Lithium planning to give European social CRM a boost

5th May 2010

European businesses are lagging behind their American counterparts in the adoption of social CRM – but this won’t be the case for long if Lithium Technologies has its way, as it ramps up its presence on the continent.

Having officially launched its European operations in February, the social CRM vendor now has its sights on a major push this side of the pond.
And given the firms enormous success in the US, the company’s recently appointed director of marketing and business development EMEA, Adrian Bisaz, is expecting big things as European organisations begin to embrace social CRM.
"We’ve been operating in the US for 10 years, growing 100% each year, and we decided in the last six months to address the European market. We see a difference between the European and US market of about a year, maybe 18 months, so there is still an immature market here that needs to be educated about what social CRM is and what its business benefits are," says Bisaz.
"Many companies here are worried whether it is a fad, or whether they should be tracking it. In the US, there isn’t a discussion any more about the benefit and need of an online community. In Europe we still have to explain why you would do that. But in the US we are talking about the difference between community A’s solution and community B’s solution – what are the analytics and tools required to make one a success over the other. We are still scraping the surface in Europe."
Social CRM confusion
Bisaz acknowledges that some of the scepticism and confusion surrounding social CRM in Europe is a direct result of the opacity surrounding its definition. With some organisations convinced that a full social CRM strategy equates to having a Facebook account and monitoring Twitter, European organisations need to have greater education about the nature of social CRM in order to ensure that they don’t become disillusions with the Web 2.0 world. And Lithium is happy to oblige.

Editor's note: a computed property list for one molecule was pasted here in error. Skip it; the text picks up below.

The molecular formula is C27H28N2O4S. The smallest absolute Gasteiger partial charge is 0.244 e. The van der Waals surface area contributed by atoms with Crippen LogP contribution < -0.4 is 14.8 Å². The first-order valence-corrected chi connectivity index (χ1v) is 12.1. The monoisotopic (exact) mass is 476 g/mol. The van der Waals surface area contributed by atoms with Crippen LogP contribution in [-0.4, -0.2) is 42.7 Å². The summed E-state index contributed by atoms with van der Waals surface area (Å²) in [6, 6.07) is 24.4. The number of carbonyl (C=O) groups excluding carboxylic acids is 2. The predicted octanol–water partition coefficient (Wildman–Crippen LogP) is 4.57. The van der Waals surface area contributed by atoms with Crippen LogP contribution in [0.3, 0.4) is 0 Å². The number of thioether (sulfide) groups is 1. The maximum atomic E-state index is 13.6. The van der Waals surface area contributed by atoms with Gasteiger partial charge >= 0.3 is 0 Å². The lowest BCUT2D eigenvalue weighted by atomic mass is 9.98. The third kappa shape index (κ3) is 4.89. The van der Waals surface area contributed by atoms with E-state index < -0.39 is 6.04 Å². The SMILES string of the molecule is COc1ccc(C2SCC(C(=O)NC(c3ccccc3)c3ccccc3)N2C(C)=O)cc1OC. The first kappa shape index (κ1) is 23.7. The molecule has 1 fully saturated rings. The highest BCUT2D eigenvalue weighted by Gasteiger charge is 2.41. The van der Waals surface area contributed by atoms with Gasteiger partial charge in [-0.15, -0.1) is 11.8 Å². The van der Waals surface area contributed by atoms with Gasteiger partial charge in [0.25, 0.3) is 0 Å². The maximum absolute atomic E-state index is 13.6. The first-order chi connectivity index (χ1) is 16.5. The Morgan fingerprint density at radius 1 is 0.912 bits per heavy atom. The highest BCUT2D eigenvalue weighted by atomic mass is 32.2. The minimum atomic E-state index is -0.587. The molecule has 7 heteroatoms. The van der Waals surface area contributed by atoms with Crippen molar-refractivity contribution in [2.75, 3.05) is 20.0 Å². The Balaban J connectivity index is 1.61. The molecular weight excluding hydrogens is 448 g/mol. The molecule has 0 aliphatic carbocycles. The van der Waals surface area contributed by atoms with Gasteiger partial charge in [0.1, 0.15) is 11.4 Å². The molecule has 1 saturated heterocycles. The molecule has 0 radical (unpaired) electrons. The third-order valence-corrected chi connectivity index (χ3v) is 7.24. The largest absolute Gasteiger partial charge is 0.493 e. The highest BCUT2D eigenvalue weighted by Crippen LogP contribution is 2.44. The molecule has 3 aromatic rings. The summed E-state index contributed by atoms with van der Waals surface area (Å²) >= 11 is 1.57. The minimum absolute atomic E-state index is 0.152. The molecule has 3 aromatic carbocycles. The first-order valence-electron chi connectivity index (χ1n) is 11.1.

"The company used to own the majority of the communication – the brand definition, the information about products to market, the advertisement of the company and the products and services. And all of that went through a CRM system that had a one-to-many approach. That was trying to structure the form of control and response to the customers. And what has happened with social networking is that people are now connected with eachother, so that if I as a company can influence one person with my communication, that one person can influence hundreds of others.
"This connectivity didn’t exist in the past. So social CRM is the ability to deal with this paradigm shift and deal with this aspect of customers interacting with other customers, and not in a traditional way of a one-to-many, but in a many-to-many point of view. So we’ve defined social CRM as the interaction of social networks, together with online communities, together with this ability to drive business processes into the enterprise, leveraging online communities and social networks."
For firms, the benefits of this set-up include reduced customer support costs ("online communities answer questions from other customers – Linksys from Cisco has been able to deflect 1.4m calls on their support community, saving around $10m a year on support costs"), promotion and upsell ("we create these connectors to Facebook, Twitter, LinkedIn and others in such a way that that information can pop up inside of the community of the company and then can be used by the community to either respond back or to post into a knowledge base that can then be resued by the community at large again"), and improved customer insight ("we connect to CRM platforms to that when users post something on Facebook and it is discussed in the online community it can then be made available in the CRM system in such a way that it can be tied to the actual customer that the company is following and can give indications as to what to do regarding certain subjects that are brought up.")